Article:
I smoked some weed and thought, “it would be cool if I could write statements on water for people to read in puddles as they walked to work. Oh wait, it would disappear right away… Ain’t that just life for you?”

BTR: You’re coming out with your debut full-length this spring, how would you compare it to your debut EP Dirty Sunset #1?

RZ: I think my LP Cataclysmos, is much more vulnerable sounding and trying to be more of a rollercoaster ride. While writing these songs and recording them, I would ride around on the ferry on the East River and listen to Tame Impala and Brian Eno on repeat and ask myself, “How do I challenge myself to be as good as these guys?”

I wrote most of the songs on Cataclysmos while I was really sick for a couple of months. I felt like utter garbage and then said, “oh if I can make some songs that make me feel better right now, while I’m at my physical worst, maybe these songs can help other people feel better with whatever struggles they might be dealing with.”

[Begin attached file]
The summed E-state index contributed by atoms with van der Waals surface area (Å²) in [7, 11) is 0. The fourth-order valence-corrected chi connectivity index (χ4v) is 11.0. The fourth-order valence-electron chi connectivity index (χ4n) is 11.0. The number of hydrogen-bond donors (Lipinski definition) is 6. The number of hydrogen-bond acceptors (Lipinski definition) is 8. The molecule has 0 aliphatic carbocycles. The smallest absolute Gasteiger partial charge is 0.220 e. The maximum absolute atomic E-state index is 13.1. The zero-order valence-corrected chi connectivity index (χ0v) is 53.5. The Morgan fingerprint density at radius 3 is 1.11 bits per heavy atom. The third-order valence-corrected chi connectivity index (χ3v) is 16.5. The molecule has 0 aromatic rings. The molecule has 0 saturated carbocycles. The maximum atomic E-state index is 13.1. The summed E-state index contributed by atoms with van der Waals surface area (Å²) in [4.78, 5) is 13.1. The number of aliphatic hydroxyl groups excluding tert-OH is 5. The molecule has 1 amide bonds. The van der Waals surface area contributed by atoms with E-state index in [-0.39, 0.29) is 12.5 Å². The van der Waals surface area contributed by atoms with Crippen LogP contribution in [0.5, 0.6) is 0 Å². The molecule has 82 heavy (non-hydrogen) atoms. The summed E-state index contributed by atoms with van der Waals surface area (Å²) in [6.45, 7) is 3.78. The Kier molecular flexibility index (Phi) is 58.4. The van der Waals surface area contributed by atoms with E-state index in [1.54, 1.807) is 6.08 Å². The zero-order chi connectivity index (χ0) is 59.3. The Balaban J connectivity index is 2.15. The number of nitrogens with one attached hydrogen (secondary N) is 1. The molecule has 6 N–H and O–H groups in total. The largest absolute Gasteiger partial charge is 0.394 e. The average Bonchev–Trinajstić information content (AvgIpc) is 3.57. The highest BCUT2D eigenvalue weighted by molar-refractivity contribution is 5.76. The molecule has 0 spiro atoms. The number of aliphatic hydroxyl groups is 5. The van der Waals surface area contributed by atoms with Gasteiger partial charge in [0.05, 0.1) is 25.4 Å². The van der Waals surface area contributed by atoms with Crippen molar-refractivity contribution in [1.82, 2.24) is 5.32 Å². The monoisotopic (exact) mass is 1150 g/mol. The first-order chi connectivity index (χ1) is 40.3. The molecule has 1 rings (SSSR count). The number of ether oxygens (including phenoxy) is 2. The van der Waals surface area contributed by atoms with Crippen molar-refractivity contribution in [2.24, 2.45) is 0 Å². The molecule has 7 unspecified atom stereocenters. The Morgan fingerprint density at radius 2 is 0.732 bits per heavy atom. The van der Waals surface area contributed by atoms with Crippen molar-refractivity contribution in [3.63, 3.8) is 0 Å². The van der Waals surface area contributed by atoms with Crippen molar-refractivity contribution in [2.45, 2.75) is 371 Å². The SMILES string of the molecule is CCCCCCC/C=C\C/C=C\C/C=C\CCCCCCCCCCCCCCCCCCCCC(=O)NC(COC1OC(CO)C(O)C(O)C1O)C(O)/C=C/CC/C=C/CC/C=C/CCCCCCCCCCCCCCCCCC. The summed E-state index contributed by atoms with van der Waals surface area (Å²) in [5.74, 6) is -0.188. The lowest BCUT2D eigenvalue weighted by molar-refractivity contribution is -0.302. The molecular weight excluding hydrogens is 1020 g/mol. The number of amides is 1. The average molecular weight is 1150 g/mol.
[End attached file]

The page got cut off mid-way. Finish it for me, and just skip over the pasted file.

Even the title, Cataclysmos, is the Greek word for “flood.” As I saw so many friends of mine seeming to be inundated with life and things in the cultural climate that was causing them a lot of stress, I thought, maybe I can help them feel better or see that the seemingly worst moments in life can often be the most valuable. Like the floods of a river bring nutrients to the plants around it, these metaphorical floods and the momentum they carry can help a person to slingshot themselves to greater things than they ever thought possible. I tried to make it sound a bit prettier or ethereal to try and capture that.

BTR: Other than the album, what does the future hold for Ryne Ziemba?

RZ: I have another album that I wrote but haven’t recorded yet, so hopefully, that’ll sound good. But it might be a while before I record that one. I also have tons of rap beats I make, but haven’t really ever done anything with—that’s how I got started in music. I also write country songs in my sleep and should probably do something with those some day.